Domestic concerns shape China’s policy strategies
In the US–China relationship, ideology now trumps interests. In July, US Secretary of State Mike Pompeo’s speech on China at the Nixon Library repeatedly referred to Chinese leader Xi Jinping as General Secretary of the Chinese Communist Party (‘the Party’) rather than as the president of China. Referring only to Xi’s power over the Party in this way is part of a US government drive to appear anti-Party rather than anti-China. It is a fundamental mistake to treat relations with China as an ideological mission. Viewing China as an ideological threat — rather than just a big power competitor — focuses too much on Xi Jinping and overlooks how his power is constrained by the Party apparatus and China’s sheer size. It also inaccurately interprets Xi’s personal leadership style as Chinese ideology.
Power within the Party comes from being able to make others in the Party do what one wants behind closed doors, rather than from one’s job title. Xi Jinping is rather good at this. Though formally he cannot fire anyone, in practice, by appointing a handpicked lieutenant with strict orders, he can get rid of anyone he wants. The same can be said for his power over appointments: while other people may formally hold those positions, Xi’s power of persuasion and the fear of investigation still grants him the ability to rule.
Given there are over 90 million Party members across more than 30 provinces, nearly 900 municipalities and nearly 3,000 counties, there exists a vast bureaucracy that is fundamental to the prosecution of the leader’s interests. Xi deals with subnational leaders by fusing the previously separated systems of Party and government. Party inspectors and Party incentives now override the conduct of national governance. Performance is measured against top-down Party indicators, rather than on indicators of competence relative to other officials of the same level and paygrade.
Xi believes two things will help the Party maintain its power. The first is a traditional Chinese focus on inculcating moral values under the guidance of the Party, rather than seeking checks and balances on individual power. The second is ensuring that the Party has a voice in all private enterprises and continues to encourage large state-owned enterprises.
This ideology drives Xi’s governance approach. He has taken powers away from local leaders and executive bodies, moving them to the legislatures and internal inspectors in a sort of top-down populism, under which he wants people to follow his orders more strictly. This puts pressure on the drafters of legislation and central planners. It makes local leaders more likely to work to rule, rather than to take responsibility in their local area. (It also makes China’s governance more brittle, as these local leaders focus more on upwards reports and ideological purity, instead of having the flexibility to address what they see as the most pressing local issues).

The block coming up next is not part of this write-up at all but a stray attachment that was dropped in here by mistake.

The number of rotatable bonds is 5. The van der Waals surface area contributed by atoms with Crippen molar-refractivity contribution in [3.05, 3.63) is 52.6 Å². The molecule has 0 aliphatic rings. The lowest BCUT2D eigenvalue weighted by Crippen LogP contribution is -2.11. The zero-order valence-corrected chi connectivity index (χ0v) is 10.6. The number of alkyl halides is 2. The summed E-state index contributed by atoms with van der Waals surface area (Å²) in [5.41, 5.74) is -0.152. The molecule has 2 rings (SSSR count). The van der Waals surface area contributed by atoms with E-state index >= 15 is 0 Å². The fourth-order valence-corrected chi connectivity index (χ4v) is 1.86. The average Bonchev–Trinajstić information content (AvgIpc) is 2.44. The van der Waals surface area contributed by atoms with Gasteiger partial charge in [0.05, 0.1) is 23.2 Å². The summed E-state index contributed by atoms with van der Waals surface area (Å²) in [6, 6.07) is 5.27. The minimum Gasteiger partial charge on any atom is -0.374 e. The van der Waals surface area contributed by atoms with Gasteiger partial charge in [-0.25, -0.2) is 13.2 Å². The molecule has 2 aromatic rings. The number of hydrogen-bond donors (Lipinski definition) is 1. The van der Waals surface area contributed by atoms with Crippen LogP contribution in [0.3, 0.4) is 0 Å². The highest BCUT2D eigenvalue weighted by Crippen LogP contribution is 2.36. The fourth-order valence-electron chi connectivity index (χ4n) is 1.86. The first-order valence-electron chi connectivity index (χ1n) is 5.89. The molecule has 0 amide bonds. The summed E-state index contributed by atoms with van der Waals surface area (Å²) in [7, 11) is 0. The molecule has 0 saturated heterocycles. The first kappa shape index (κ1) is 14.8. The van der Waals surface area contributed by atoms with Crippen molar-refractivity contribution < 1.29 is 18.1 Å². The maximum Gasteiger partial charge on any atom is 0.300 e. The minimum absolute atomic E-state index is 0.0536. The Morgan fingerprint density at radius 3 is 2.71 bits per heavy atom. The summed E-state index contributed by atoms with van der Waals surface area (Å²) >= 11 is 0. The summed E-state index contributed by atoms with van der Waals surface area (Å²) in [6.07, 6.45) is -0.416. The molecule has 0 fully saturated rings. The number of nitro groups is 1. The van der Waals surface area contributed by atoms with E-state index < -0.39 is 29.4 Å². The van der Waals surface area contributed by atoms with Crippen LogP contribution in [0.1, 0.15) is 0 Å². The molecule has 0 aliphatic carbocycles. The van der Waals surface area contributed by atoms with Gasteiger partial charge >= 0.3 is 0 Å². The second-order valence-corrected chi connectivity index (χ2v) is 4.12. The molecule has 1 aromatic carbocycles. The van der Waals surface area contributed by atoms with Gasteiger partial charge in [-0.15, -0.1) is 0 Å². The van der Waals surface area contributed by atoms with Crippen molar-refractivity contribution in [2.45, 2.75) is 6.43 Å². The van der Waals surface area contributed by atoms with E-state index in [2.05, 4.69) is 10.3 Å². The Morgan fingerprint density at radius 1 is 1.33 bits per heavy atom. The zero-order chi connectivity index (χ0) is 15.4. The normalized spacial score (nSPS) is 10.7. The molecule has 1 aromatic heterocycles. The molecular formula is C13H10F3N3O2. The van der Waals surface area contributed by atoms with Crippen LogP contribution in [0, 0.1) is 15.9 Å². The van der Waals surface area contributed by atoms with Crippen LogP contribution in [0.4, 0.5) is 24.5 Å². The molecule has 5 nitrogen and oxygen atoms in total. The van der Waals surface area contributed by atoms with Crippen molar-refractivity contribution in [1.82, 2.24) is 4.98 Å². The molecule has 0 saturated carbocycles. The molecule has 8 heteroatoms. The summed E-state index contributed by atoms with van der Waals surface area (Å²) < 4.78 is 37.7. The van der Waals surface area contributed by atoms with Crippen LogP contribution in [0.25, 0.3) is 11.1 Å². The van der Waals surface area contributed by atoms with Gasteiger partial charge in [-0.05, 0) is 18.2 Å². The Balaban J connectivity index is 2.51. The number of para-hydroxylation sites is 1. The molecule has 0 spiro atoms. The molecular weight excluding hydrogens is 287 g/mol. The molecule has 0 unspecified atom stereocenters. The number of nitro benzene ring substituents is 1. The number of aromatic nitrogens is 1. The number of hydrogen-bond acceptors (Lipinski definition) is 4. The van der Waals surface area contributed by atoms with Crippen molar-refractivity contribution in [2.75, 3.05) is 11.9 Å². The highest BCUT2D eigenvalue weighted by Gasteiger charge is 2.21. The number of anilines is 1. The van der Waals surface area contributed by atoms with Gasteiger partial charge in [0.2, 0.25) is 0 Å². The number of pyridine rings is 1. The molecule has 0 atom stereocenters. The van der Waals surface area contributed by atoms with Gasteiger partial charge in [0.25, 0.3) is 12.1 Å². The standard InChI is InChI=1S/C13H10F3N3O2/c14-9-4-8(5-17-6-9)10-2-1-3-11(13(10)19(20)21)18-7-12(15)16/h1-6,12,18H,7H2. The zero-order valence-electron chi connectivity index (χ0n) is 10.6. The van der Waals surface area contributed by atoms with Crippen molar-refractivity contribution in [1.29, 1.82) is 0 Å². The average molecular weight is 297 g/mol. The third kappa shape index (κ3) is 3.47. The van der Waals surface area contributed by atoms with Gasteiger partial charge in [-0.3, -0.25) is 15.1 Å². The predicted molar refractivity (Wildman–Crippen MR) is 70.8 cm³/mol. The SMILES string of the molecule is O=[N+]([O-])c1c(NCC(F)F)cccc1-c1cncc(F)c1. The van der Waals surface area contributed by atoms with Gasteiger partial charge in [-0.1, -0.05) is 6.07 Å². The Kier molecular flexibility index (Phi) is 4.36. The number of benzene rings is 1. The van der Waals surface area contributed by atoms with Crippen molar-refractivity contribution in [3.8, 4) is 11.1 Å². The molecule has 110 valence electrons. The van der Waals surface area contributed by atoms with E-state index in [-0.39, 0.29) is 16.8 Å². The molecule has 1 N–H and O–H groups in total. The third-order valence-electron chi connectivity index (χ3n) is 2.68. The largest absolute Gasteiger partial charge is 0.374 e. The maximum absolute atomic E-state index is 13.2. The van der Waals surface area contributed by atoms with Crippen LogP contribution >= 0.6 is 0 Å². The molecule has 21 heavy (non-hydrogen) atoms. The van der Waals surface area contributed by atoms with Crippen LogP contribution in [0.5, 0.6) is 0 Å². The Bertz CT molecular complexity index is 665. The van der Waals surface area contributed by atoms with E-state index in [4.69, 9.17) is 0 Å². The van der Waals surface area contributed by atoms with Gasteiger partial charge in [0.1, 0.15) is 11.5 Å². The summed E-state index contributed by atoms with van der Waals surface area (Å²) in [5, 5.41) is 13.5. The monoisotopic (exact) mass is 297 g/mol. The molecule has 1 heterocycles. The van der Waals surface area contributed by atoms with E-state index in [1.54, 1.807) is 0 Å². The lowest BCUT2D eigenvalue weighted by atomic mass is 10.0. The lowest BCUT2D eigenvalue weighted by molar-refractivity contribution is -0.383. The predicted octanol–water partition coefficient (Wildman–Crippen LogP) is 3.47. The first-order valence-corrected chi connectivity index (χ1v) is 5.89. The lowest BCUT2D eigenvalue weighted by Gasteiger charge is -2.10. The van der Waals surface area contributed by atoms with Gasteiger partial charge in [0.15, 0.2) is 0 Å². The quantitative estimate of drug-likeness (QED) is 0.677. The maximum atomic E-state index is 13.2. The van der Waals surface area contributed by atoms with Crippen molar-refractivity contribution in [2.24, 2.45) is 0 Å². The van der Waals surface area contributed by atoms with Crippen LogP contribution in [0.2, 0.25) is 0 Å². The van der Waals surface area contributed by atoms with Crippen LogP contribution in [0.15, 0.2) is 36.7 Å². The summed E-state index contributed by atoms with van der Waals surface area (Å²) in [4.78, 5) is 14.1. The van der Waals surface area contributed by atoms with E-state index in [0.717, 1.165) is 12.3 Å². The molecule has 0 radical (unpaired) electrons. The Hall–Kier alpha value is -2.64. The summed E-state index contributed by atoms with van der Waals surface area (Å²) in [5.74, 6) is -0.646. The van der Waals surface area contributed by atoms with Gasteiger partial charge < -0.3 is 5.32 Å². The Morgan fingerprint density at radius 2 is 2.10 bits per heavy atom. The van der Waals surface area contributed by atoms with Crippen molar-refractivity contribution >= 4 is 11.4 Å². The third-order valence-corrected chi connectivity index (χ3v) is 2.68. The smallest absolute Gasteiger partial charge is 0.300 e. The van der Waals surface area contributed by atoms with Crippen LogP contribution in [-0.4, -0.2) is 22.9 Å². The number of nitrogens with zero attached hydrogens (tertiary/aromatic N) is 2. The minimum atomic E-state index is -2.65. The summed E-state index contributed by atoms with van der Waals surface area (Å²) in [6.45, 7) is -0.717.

But Xi’s ideological focus is on domestic matters rather than international competition or foreign policy. Xi is reportedly in charge of US–China relations, and the Politburo, the main decision-making body, discusses foreign policy for perhaps 20 per cent of the time. But discussions are usually framed in terms of ‘great powers’ rather than in terms of ‘ideological competition’. Foreign policy is rarely the main topic of Politburo meetings: only one-seventh of formal study sessions and briefings are on foreign issues.
Treating China as an ideological threat is likely to lead those outside China to the wrong conclusions. In a report for the Australian Strategic Policy Institute’s (ASPI) International Cyber Policy Centre, Alex Joske, for example, declared the United Front, led by one of the weaker Party ministries, ‘an inspiration for the Party’s engagement with political parties around the world’. But the United Front is a domestically focused body, forming part of the consultative organs. Foreign work makes up less than 20 per cent of its functions.
When ideology is pushed overseas, it is a bug, not a feature. China’s foreign policy today suffers from being too domestically driven to be effective. Take the recent emergence of ‘wolf warriors’, aggrieved and abrasive Chinese diplomats who launch into Twitter tirades against those they feel are hurting Chinese interests. They win no overseas hearts and minds and have little to no success in spreading Chinese values. But they may look tough back home, regardless of their diplomatic self-harm. And this is the audience they care most about, rather than the nation they may be posted in.
The constant focus on what things look like back home points to the people that Xi worries the most about — the elite that hang around Xi’s inner circle of the 3,000 central Party members, themselves the constituency of China’s top seven leaders. That elite seems to be the group most unhappy about Xi’s reign: forced to have their values examined and questioned, and some feeling that China is going in the wrong direction. It is also the group most likely to speak to outsiders.
Even bearing in mind any grumblings of the elite, the rest of China’s population reports consistently high levels of satisfaction with Xi’s leadership. So why would the United States think it can separate Xi Jinping from China’s people by labelling him ideological?
China’s leaders know they must hang together or hang separately. Internal division is what they see as their main threat; turning US–China relations into an ideological battle will just unite these groups. Western foreign policy would be better directed were it anchored on this understanding.
An earlier version of this article was published by East Asia Forum on September 16, 2020.